namely [0, n) where n is the width of type a. (Or better type a's mode to be safe). Look at infer_value_range().

This is blocked by the same fact as PR30317 in that ASSERT_EXPRs can only assert half-ranges or single valued ranges. This makes the following prototype not assert [0, prec) but [-INF, prec) instead :( Index: tree-vrp.c =================================================================== *** tree-vrp.c (revision 122953) --- tree-vrp.c (working copy) *************** infer_value_range (tree stmt, tree op, e *** 3113,3118 **** --- 3113,3134 ---- } } + /* We can assume that the shift argument of a left or right shift + is within zero and the type precision of the shifted operand. */ + if (TREE_CODE (stmt) == GIMPLE_MODIFY_STMT + && (TREE_CODE (GIMPLE_STMT_OPERAND (stmt, 1)) == RSHIFT_EXPR + || TREE_CODE (GIMPLE_STMT_OPERAND (stmt, 1)) == LSHIFT_EXPR) + && TREE_OPERAND (GIMPLE_STMT_OPERAND (stmt, 1), 1) == op) + { + tree lop = TREE_OPERAND (GIMPLE_STMT_OPERAND (stmt, 1), 0); + tree lop_type = TREE_TYPE (lop); + + /* Unfortunately we only can infer half-ranges here. */ + *val_p = build_int_cst (lop_type, TYPE_PRECISION (lop_type) - 1); + *comp_code_p = LE_EXPR; + return true; + } + return false; }

No news since almost two years ago. Is this still a problem?

No, it's now possible to implement this optimization (but yes, nobody has done so sofar). It's on my TODO (with tons of other stuff, of course). As this is an easy task for beginners ... whoever feels like doing it, I'll review the result.

*** Bug 56281 has been marked as a duplicate of this bug. ***

For C++, see http://www.open-std.org/jtc1/sc22/wg21/docs/cwg_defects.html#1457 and http://gcc.gnu.org/PR56051

(In reply to Richard Biener from comment #3) > No, it's now possible to implement this optimization (but yes, nobody has > done so sofar). It's on my TODO (with tons of other stuff, of course). > Is that still the case? > As this is an easy task for beginners ... whoever feels like doing it, I'll > review the result. Adding "easyhack" keyword then

(In reply to Eric Gallager from comment #6) > (In reply to Richard Biener from comment #3) > > No, it's now possible to implement this optimization (but yes, nobody has > > done so sofar). It's on my TODO (with tons of other stuff, of course). > > > > Is that still the case? > Guess not.

Is this always true? I implemented this for GCC13 in the new side-effect code, and its causing problems in fortran. In particular gfortran.dg/check_bits_1.f90 goes into an infinite loop. I am seeing things like nb = bit_size (i) do shift = 0, nb k = shiftl (i, shift) ! Fortran 2008 i = shiftr (k, shift) So it appears to do shifts on [0, 32] rather than [0, 31], and when I go look for fortran 2008 info, i find: "Its value must be non-negative, and less than or equal to BIT_SIZE(I)" so it seem [0, N] for fortran rather than [0, N)? Are there other language issues as well?

Seems like it may expose a problem in gcc.target/i386/sse2-v1ti-shift-3.c as well: for (i=0; i<128; i++) { <...> if ((ti)rotr_v1ti(ut,i) != (ti)rotr_ti(x,i)) __builtin_abort(); if ((ti)rotl_v1ti(ut,i) != (ti)rotl_ti(x,i)) And those are defined: uv1ti rotr_v1ti(uv1ti x, unsigned int i) { return (x >> i) | (x << (128-i)); } uv1ti rotl_v1ti(uv1ti x, unsigned int i) { return (x << i) | (x >> (128-i)); } so when i is 0, they can perform a shift of 128 on a 128 bit object.

On Tue, 22 Mar 2022, amacleod at redhat dot com wrote: > https://gcc.gnu.org/bugzilla/show_bug.cgi?id=31178 > > Andrew Macleod <amacleod at redhat dot com> changed: > > What |Removed |Added > ---------------------------------------------------------------------------- > CC| |amacleod at redhat dot com > > --- Comment #8 from Andrew Macleod <amacleod at redhat dot com> --- > Is this always true? > > I implemented this for GCC13 in the new side-effect code, and its causing > problems in fortran. > > In particular gfortran.dg/check_bits_1.f90 goes into an infinite loop. I am > seeing things like > > nb = bit_size (i) > do shift = 0, nb > k = shiftl (i, shift) ! Fortran 2008 > i = shiftr (k, shift) > > So it appears to do shifts on [0, 32] rather than [0, 31], and when I go look > for fortran 2008 info, i find: > > "Its value must be non-negative, and less than or equal to BIT_SIZE(I)" > > so it seem [0, N] for fortran rather than [0, N)? Are there other language > issues as well? Interesting. For GIMPLE we of course have to find common ground which then means to allow N as well.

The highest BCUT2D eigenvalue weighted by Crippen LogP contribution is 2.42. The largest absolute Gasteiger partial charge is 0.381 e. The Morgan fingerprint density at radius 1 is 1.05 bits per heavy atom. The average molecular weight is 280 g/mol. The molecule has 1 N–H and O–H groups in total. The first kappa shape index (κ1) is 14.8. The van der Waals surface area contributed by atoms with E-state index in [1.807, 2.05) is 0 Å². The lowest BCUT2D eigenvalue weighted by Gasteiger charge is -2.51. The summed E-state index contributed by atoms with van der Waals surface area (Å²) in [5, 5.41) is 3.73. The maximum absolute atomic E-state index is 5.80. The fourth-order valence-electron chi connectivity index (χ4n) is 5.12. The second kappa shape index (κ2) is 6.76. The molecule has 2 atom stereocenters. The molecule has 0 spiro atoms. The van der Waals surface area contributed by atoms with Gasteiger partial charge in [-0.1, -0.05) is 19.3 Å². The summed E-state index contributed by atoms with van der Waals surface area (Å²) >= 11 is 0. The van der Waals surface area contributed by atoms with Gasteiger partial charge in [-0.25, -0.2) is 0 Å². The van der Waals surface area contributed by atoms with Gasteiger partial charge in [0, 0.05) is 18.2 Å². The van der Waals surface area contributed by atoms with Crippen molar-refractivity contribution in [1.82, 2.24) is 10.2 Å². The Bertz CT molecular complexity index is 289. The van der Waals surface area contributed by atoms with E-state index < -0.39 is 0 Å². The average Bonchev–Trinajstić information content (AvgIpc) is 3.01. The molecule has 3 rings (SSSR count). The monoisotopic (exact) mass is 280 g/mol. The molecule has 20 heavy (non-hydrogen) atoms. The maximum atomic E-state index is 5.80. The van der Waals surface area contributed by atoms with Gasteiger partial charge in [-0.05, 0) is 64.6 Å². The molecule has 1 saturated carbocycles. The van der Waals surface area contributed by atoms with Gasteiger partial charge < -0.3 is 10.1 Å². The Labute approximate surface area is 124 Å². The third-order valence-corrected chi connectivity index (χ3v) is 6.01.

I think we rely on [0, N) in middle-end and in backends in so many places that it probably would be better to change the Fortran FE to emit for shift{l,a,r} (a, b) something like __builtin_expect (b == N, 0) ? something : a {<<,>>} b.

(In reply to Andrew Macleod from comment #9) > Seems like it may expose a problem in gcc.target/i386/sse2-v1ti-shift-3.c as > well: > > for (i=0; i<128; i++) { > <...> > if ((ti)rotr_v1ti(ut,i) != (ti)rotr_ti(x,i)) > __builtin_abort(); > if ((ti)rotl_v1ti(ut,i) != (ti)rotl_ti(x,i)) > > And those are defined: > > uv1ti rotr_v1ti(uv1ti x, unsigned int i) { return (x >> i) | (x << (128-i)); > } > uv1ti rotl_v1ti(uv1ti x, unsigned int i) { return (x << i) | (x >> (128-i)); > } > > so when i is 0, they can perform a shift of 128 on a 128 bit object. That just means they should be fixed. As documented above simplify_rotate in tree-ssa-forwprop.cc, we pattern match a lot of forms and many of those are safe for any rotate count. If only 0..127 is supposed to be valid for i, then e.g. (x << i) | (x >> ((-i) & 127)) will do.

huh, so even after fixing the testcase, ranger is still tripping over this test case. uv1ti ashl_v1ti (uv1ti x, unsigned int i) { uv1ti _3; <bb 2> : _3 = x_1(D) << i_2(D); return _3; we have an ssa_name for x_1 with a type of uvlti. This passes the INTEGRAL_TYPE_P test and an ssa_name is created, but is it actually a vector_type. This seems to be OK, but being unaware of this, and having a type which passes the INTEGRAL_TYPE_P (type), I was using TYPE_PRECISION (type) to find the upper bounds for i_2. It appears that if VECTOR_TYPE_P (type) is true, then TYPE_PRECISION (type) is not a valid request? but it silently returns 0 and happily moves on. As near as I can tell, I am suppose to ask for: TYPE_PRECISION (TREE_TYPE (type)) when its a VECTOR_TYPE? IS there a good reason we don't fill in the TYPE_PRECISION field? Or if its not suppose to be used, then can we trap on it if its passed a vector type? It seems like the sort of thing that is easy to trip over. Are their other bits which make VECTOR_TYPE incompatible with scalar INTGERAL_TYPEs that should not be queried?